The airs are separated by pieces for the theorbo by Robert de Visée, who was not only a famous player of lute and theorbo, but also Louis XIV's guitar teacher. We get here preludes and dances, as well as some character pieces. Obviously, a chaconne could not be omitted. It is an example of a basso ostinato, which was highly revered across Europe. The programme also ends with such a piece: In Charpentier's Sans frayeur dans ce bois, the theorbo plays a fixed bass pattern.

Overall I am happy with this disc. The fact that it includes airs that are not that well-known - except Ombre de mon amant - speaks in favour of it. I also like the alternation of airs and pieces for theorbo; the latter receive excellent performances from Sofie Vanden Eynde. Deborah Cachet is a fine singer with a nice voice; I like her approach to these airs. The ornamentation is stylish and in line with the conventions of the time. It is regrettable that she does not use historical pronunciation. It is also a shame that now and then, and especially at the end of phrases, she uses a bit too much vibrato. However, it is not very wide, and it did not really spoil my enjoyment.

The ensemble Earthly Angels put together a programme, in which the main genres of French music in the 17th and early 18th centuries come together. Paris - and later Versailles - was the place to be for performing musicians and composers. Many of them were connected to the court in one way or another, and a substantial part of the music written in France was intended for performance at the court.

The role of Visée, who is also represented here with a few pieces, was already mentioned. Marin Marais was the most famous player of the viola da gamba around 1700. In 1679 he was appointed ordinaire de la musique de la chambre du roi. Louis Couperin was educated as an organist and viol player; he also acted as ordinaire de la musique de la chambre, but then for the treble viol. His nephew François worked as an organist as well, and was appointed organiste du roi in 1693. He also was the keyboard teacher of the children of the royal family. The instrumental pieces have been selected because of their intimate character, emphasizing the general nature of the programme, Marais' piece La Rêveuse has given this disc its title, which is highly appropriate. François Couperin's Les fauvètes plaintives is its keyboard counterpart.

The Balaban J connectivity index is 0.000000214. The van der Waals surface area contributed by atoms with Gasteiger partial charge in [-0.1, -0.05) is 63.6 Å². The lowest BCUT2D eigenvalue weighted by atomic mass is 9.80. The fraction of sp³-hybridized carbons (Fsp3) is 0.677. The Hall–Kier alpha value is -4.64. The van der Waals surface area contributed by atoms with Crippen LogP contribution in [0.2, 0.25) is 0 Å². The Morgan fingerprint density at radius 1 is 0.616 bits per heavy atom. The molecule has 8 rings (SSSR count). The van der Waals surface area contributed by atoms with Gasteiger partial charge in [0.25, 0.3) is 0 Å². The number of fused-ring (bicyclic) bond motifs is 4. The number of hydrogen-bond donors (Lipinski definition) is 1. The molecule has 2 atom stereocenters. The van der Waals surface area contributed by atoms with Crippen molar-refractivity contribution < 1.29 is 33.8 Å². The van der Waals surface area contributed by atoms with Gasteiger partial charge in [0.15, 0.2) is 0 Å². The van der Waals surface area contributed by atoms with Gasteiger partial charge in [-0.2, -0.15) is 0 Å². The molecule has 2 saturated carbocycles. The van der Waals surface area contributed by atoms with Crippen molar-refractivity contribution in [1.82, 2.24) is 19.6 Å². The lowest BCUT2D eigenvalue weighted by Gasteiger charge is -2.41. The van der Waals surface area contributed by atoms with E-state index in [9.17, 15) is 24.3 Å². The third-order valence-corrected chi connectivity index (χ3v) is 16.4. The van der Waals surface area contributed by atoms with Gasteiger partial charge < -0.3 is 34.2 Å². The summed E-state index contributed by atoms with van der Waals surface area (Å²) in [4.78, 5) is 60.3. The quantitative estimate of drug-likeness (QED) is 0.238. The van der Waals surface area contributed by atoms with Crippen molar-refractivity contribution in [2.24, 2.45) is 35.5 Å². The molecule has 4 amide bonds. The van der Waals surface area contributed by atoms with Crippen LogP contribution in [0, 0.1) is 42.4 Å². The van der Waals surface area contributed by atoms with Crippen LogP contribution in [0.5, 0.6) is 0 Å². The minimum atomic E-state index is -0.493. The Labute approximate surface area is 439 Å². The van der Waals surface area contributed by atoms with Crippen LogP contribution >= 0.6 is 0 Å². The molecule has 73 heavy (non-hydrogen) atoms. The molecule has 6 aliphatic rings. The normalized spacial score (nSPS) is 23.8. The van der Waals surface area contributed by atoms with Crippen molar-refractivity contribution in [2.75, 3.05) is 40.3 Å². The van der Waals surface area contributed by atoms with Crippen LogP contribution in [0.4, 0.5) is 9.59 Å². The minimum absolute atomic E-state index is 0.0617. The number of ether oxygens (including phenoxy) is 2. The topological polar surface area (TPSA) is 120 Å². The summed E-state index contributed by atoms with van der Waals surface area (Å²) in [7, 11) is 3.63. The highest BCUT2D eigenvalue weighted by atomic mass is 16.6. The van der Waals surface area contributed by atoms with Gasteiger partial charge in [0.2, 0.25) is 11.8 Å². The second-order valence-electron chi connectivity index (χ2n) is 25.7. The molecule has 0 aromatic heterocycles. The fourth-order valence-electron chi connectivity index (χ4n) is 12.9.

The vocal items on this disc all belong among the genre of the air sérieux. The performers have selected pieces by lesser-known representatives of the genre. Joseph Chabanceau de La Barre was organist at the royal chapel. His songs may have been mainly written for his sister, Anne, who was one of the leading singers at the court. The interesting thing about his songs is that they are provided with elaborate doubles. These offer valuable information about the way such songs were performed at the time. Christophe Ballard was born into a famous dynasty of music printers. Most collections of airs de cour were published by Ballard firm. After 1700 they published the first airs with basso continuo on a monthly basis until 1715. René Drouart de Bousset was a composer and singer; he worked as maître de musique to the Académie Française. The two songs by Ballard and Bousset were included in anthologies of airs and brunettes. The latter belong among the genre of the airs sérieux, but have a more bucolic character. Bousset's song Pourquoy, doux rossignol is a good example: "Why, o sweet nightingale, do you wake me here in the shadeful place before dawn"? The mythological name of Climene appears later in the poem.

Julie Pinel was born into a musical family of mostly lutenists. Germain Pinel (?-1661) was Louis XIV's lute teacher from 1747 to 1656. Julie - not mentioned in New Grove - was active as a composer and harpsichord teacher. Due to her early death only two collections of music have come down to us, one of them the Nouveau recueil d'airs sérieux of 1737. Whereas two of her airs are strophic, the other two are through-composed.